The CMI (Certified Master Inspector) Designation was met with concern. The development stage was completed. Joe Farsetta announced it would be voluntary. NACHI staff has published details in the last quarterly newsletter. The CMI Committee met over multiple days and put together an outline for a potential CMI Program.
It will up to the NACHI Staff to determine those who qualify to meet the guidelines for the CMI. The CMI will be discussed at the National Convention.
Fantastic. Very nice job by all of you.
Well at least there are some actual home inspectors on the Cerified Master Inspector committee. (insert here a smilie of head looking down and shaking in disbelief)
:shock: :mrgreen: :mrgreen:
That’s a nice.
Excellent! We have no idea what it is, how to obtain it, or how it will polarize the membership…BUT WE HAVE A LOGO!!!
Maybe my problem is I haven’t created a Strategic Organizational Plan logo! If I did, perhaps THAT would make it a reality…
The program will not polarize the association. It is intended to be a benefit for our members, and will be legitimately obtainable. It will entail a minimum requirement for participation in the program, where those below a range or time and inspections will fall short of the minimum criteria, and those who fall above a higher threshold will only need to take an exam.
It is an external designation, and shall not be used at the chapter or national level as a distinguishing factor among the membership. In essence, it is “outward” facing.
I was asked a question the other day as to what percentage of inspectors who wish to participate do I believe will obtain the designation. My goal is for all NACHI inspectors who qualify to be eligible for a CMI designation. This aint the ole’ boy’s network. This is intended to be available to all. If you want it, you can achieve it. You can be proud of it.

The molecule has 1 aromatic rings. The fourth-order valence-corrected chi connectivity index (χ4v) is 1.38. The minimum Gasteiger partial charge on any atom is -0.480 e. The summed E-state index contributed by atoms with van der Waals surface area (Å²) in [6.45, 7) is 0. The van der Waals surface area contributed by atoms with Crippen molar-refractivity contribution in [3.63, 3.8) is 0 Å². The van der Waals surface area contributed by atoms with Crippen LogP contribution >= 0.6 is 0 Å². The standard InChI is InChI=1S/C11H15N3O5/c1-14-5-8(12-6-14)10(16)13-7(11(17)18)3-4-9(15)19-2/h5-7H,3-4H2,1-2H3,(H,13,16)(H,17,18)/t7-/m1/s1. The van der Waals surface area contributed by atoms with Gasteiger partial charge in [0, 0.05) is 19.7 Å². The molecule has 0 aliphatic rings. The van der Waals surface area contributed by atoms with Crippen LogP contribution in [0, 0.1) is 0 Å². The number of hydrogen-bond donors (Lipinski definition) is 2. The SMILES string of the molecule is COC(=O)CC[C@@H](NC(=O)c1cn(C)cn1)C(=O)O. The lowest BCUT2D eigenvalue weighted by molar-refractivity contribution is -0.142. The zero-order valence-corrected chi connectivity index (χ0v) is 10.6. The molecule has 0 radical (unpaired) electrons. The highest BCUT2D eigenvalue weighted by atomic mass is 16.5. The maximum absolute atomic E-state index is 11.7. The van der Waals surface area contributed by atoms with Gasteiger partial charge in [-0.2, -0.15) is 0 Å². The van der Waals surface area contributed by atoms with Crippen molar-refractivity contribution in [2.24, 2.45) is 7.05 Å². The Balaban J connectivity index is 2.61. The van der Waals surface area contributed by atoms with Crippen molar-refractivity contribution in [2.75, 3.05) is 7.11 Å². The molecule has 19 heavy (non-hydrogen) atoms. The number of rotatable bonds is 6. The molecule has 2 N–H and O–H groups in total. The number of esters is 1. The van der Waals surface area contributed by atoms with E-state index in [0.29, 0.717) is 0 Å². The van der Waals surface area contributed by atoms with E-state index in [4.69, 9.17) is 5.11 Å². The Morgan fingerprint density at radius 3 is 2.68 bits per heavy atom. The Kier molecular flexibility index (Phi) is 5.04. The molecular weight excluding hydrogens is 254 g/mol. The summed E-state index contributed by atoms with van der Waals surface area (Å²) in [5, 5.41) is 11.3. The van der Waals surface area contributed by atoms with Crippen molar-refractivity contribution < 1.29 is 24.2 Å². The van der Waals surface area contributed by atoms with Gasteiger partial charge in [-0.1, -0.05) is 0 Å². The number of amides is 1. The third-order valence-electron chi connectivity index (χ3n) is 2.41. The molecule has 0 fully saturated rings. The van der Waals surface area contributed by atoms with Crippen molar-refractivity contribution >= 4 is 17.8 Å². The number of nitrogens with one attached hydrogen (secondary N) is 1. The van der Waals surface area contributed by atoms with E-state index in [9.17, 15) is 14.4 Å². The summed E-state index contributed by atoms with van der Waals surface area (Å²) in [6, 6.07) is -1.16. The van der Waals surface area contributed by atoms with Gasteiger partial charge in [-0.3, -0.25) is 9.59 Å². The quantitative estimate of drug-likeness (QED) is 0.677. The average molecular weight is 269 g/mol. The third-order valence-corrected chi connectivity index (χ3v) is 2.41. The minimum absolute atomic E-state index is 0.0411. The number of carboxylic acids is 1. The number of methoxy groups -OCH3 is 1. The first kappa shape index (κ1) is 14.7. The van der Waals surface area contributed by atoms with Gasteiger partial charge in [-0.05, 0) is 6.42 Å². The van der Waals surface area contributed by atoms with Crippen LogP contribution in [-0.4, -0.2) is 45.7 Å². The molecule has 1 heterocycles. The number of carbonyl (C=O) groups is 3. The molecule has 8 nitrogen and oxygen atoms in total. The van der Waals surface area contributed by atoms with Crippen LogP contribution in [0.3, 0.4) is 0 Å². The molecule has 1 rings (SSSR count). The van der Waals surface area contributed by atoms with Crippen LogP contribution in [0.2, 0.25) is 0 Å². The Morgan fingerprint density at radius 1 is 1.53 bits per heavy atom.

It is a good program, and the goal is for it to serve as both a professional designation and a source of continuing education. I think it is going to be well received, regardless of whether you embrace the designation or not. Hopefully, even those who will be exempt from the training portion, will think about using the venue as an opportunity to maintain their required 24 hours of annually required CEUs for NACHI membership.
More to come. We are working on a points system, whereby those who fall slightly short of the minimum requirement can gain points based on ongoing participation at various levels in the organization. Kind of like points on a civil service exam for veterans.
Great Post Joe:
As was stated by Nick on several postings, all the information will be fully addressed on or before the National Convention.
I look forward to working with you on this project. I believe many NACHI members will consider this a value added benefit and a great marketing tool. In New York, many NACHI members are eager to apply for the designation.
2 Regional lenders in New York are currently hiring Home Inspectors, and one of their questions is “Are you a designated inspector?” I am sure that has influence as to the determination of the Inspectors approval status.
I am glad the process is evolving, without being so difficult, it would not have be achievable by the hard working members of NACHI.
Bill C. Merrell, NYS Licensed Home Inspector Instructor
It isn’t the internal mechanisms that worry me with creating a"class" system of inspectors. The external appearance is precisely what concerns me.
I have no idea if or when I will qualify for this ‘designition’ (the details I last saw indicated 1000 inspections).
But I do know this:it is of absolutely no use to me if I can’t market it. And what is the most effective way to market it? “Make sure your inspector is a Certified MASTER Inspector - not some clueless rookie with a flashlight. Let the experience and wisdom of a MASTER Inspector protect YOUR investment.”
Makes anyone without the CMI tag look like a rookie. It can’t help but be devisive and polarizing - that’s what labels do. They divide us into haves and have-nots, naughty and nice, CMI and not good enough.
I know mine is the minority opinion on this, but if this is to have any teeth or merit at all it will be relatively hard to attain, meaning that there will be some haves and many have-nots.
And I, for one, would not blame those who attain this label from using it as a marketing tool to totally bludgeon those that don’t.
I like that logo!!
Hey whats a little class distinction among friends
I feel so “untouchable” :roll:
Is this worksheet part of the requirement? If it is, that’s pretty unsettling. More than half of that list is BS and has nothing to do with being a “Master Inspector”.
No. These are the requirements http://www.nachi.org/cmirequirements.htm
Things are still a little hard to understand – ie what is the school requirement??
Nick – This whole program is good but at this time it needs some help
What are some of your “gray areas”???
Put it out on the BB and lets see what some of the public “membership” thoughts are
Does this new CMI labeling mean that someone like myself, new to the business, will be look at as not being qualified? This reminds me of that other organization, ACHI. Hmmmm